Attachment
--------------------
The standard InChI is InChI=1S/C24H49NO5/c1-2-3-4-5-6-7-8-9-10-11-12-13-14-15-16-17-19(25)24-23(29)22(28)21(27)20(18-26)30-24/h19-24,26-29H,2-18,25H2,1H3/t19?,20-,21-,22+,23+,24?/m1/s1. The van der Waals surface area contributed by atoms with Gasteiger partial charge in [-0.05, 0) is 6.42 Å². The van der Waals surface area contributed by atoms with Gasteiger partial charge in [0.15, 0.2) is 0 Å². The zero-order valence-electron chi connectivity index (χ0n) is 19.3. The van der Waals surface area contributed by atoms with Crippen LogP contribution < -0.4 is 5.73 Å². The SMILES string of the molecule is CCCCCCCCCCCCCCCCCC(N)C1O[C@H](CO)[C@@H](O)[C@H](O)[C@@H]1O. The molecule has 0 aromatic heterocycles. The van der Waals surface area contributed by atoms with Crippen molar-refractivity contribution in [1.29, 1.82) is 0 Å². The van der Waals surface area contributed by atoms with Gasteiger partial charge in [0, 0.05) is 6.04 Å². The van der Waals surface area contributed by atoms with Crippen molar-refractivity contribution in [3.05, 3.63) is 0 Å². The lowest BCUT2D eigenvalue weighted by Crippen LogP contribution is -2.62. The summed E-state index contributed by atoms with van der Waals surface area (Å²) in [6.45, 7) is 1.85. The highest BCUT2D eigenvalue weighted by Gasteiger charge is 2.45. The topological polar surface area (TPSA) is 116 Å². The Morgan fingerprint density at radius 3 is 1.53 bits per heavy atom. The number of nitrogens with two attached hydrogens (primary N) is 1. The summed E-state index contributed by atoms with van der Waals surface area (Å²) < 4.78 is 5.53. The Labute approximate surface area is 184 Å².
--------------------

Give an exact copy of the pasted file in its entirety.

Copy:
The standard InChI is InChI=1S/C24H49NO5/c1-2-3-4-5-6-7-8-9-10-11-12-13-14-15-16-17-19(25)24-23(29)22(28)21(27)20(18-26)30-24/h19-24,26-29H,2-18,25H2,1H3/t19?,20-,21-,22+,23+,24?/m1/s1. The van der Waals surface area contributed by atoms with Gasteiger partial charge in [-0.05, 0) is 6.42 Å². The van der Waals surface area contributed by atoms with Gasteiger partial charge in [0.15, 0.2) is 0 Å². The zero-order valence-electron chi connectivity index (χ0n) is 19.3. The van der Waals surface area contributed by atoms with Crippen LogP contribution < -0.4 is 5.73 Å². The SMILES string of the molecule is CCCCCCCCCCCCCCCCCC(N)C1O[C@H](CO)[C@@H](O)[C@H](O)[C@@H]1O. The molecule has 0 aromatic heterocycles. The van der Waals surface area contributed by atoms with Crippen molar-refractivity contribution in [1.29, 1.82) is 0 Å². The van der Waals surface area contributed by atoms with Gasteiger partial charge in [0, 0.05) is 6.04 Å². The van der Waals surface area contributed by atoms with Crippen molar-refractivity contribution in [3.05, 3.63) is 0 Å². The lowest BCUT2D eigenvalue weighted by Crippen LogP contribution is -2.62. The summed E-state index contributed by atoms with van der Waals surface area (Å²) in [6.45, 7) is 1.85. The highest BCUT2D eigenvalue weighted by Gasteiger charge is 2.45. The topological polar surface area (TPSA) is 116 Å². The Morgan fingerprint density at radius 3 is 1.53 bits per heavy atom. The number of nitrogens with two attached hydrogens (primary N) is 1. The summed E-state index contributed by atoms with van der Waals surface area (Å²) < 4.78 is 5.53. The Labute approximate surface area is 184 Å².